In February, my Mom passed away and for 2 months things were just …. it was a blur of emotion and pain. It took us a good while after her funeral to get all of her belongings gone through and we allowed relatives and friends to come and take home things from her home that they could use or wanted to remember her by. We grieved and we cleaned. I honestly was mostly functioning on auto-pilot and put myself to hard work in my business when not working at mom’s to drown the hurt.
Slowly I began to function again and after a while I went back to the project. One of the things I wanted was to coat the rail and receivers in Norrell’s Moly Resin. I am familiar with it and have used it several times. It is a phenolic resin and is tough asnails yet easy to work with. Cured in your oven at 300* for 1 hour it is virtually impervious to most any chemical and very durable to rough use.
I decided not to match the Magpul FDE but to go with Coyote Brown for a 2 tone effect like a rifle I saw online seen below.
This would require the stainless barrel to be coated as well in satin black. I ordered the Norrell’s and went about collecting some other bits and pieces. I knew a great trigger was a necessity so the choice of brand was easy. Every AR I own has a single stage CMC flat trigger and I love them all. My AR pistols have 4.5lb, my 16” carbines have 3.5lb and this rifle ended up with a 2.5lb.
I found some SR25 Pmags on sale in the 20 round flavor and bought a few.
I disassembled the rifle down to bare components in preparation for the coating process. I degreased it with Purple Power and blew it dry with compressed air.
I got my airbrush ready and heated the parts. Norrell’s flash drys on hot parts and it is important to preheat everything as you coat it. A heat gun is helpful. Once the receivers and rail were sprayed, into the oven they went to be cured.
Fresh out of the oven, looking awesome.
An online acquaintance from another state offered the use of his face lapping tool and sent it to me. The purpose is to face the area where the barrel extension meets the receiver to assure that they are precisely aligned. You simply use the tool with lappingcompound until a uniform shiny ring is visible.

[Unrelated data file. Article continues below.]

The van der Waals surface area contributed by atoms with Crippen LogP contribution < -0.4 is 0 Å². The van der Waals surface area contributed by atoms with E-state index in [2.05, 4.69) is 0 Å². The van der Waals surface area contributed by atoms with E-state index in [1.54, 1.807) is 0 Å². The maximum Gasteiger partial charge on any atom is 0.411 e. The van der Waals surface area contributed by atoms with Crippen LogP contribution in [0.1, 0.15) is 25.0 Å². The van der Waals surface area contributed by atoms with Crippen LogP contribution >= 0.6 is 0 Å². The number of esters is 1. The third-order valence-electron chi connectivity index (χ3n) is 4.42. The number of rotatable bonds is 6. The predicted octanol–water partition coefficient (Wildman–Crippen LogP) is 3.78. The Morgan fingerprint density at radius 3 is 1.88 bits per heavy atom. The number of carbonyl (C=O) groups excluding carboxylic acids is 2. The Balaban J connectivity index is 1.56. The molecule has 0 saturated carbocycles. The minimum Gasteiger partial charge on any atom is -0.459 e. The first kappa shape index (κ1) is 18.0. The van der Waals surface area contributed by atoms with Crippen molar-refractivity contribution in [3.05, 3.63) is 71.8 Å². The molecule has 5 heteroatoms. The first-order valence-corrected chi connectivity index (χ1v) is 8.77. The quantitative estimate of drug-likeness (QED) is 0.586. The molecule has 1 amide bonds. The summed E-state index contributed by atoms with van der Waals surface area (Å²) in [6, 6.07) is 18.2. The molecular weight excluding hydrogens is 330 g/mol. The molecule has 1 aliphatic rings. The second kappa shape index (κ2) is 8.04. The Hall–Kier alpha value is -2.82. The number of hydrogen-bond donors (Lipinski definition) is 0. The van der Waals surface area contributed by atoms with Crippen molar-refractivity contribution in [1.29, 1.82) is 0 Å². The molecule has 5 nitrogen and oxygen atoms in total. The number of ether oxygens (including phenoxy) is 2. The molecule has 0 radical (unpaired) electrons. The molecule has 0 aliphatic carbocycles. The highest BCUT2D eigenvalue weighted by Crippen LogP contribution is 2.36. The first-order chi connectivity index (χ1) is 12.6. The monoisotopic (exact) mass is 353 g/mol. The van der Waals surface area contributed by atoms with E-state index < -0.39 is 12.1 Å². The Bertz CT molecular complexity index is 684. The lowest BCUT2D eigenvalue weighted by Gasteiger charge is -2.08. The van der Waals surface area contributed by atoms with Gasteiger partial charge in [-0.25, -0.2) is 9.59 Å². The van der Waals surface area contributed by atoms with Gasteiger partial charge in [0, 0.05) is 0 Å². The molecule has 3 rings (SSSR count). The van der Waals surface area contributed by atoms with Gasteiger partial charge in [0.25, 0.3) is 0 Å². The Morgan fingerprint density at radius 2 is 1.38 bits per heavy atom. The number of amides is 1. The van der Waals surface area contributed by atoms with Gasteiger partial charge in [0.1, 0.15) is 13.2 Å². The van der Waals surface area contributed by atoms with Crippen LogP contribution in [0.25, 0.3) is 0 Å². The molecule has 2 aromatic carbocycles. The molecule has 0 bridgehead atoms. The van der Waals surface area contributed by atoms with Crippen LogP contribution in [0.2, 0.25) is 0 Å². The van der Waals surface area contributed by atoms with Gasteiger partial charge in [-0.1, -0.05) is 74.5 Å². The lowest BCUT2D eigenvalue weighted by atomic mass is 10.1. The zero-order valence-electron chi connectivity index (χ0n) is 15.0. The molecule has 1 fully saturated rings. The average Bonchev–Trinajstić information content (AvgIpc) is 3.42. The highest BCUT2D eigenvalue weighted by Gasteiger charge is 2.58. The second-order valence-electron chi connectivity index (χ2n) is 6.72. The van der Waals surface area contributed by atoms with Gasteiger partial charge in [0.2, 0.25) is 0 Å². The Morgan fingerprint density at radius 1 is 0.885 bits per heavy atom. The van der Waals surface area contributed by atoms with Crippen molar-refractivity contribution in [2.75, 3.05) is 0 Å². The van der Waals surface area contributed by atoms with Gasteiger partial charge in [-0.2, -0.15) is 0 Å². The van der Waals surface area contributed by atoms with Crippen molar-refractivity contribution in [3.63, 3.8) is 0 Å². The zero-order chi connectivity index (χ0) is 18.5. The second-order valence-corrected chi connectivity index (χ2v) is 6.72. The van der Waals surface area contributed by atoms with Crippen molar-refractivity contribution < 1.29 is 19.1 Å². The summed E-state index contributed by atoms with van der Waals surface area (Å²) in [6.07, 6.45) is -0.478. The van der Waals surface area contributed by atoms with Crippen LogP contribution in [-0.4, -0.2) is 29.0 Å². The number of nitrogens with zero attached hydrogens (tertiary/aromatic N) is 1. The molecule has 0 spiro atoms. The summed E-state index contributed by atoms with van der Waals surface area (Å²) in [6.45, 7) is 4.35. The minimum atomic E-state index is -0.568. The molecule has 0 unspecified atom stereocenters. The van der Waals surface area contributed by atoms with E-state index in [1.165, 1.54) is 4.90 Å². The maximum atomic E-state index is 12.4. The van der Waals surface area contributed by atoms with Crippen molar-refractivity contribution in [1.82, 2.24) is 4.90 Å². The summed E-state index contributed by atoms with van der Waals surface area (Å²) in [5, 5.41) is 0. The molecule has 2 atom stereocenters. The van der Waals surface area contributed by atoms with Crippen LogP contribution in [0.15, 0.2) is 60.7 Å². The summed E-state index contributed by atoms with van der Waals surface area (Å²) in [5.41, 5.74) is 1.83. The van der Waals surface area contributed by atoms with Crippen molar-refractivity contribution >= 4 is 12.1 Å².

It was also suggested that .001 stainless shim stock be used to assure a tight barrel to receiver fit so I purchased some 1” wide .001 stock. To install I simply heated the upper with a heat gun and slid the barrel and shim stock (which was cut to wrap all the way around the barrel extension) into the upper. Once cooled it was unmovable by hand.
I finished putting the lower together with the CMC trigger, H3 buffer and Tubbs Flatwire spring. I installed and tightened the barrel nut to spec and then reinstalled the gas block and gas tube, then the rail.
I lubed it up well, cycled the bolt and after a few cycles it was smooth as butter.
I had previously bought a Magpul bipod for my Kidd 22 and really like it, so I bought a Mlok version for this rifle and got that installed along with a KAW Valley linear compensator to keep blast at my ears to a minimum since the recoil control of a true brake isn’t needed with this cartridge.
I initially used a polymer Strike Industries dust cover but have since removed it in favor of the factory style steel cover. Nothing against it, just decided that I prefer the look of the normal cover. I also removed the crush washer from behind the KAW Valley linear compensator that you see in the pictures below and so far it has held perfectly and looks cleaner.
Looking like a real rifle! At this point Ma Bell was ready for a 20MOA canted scope mount and some glass.
Part 3 coming soon.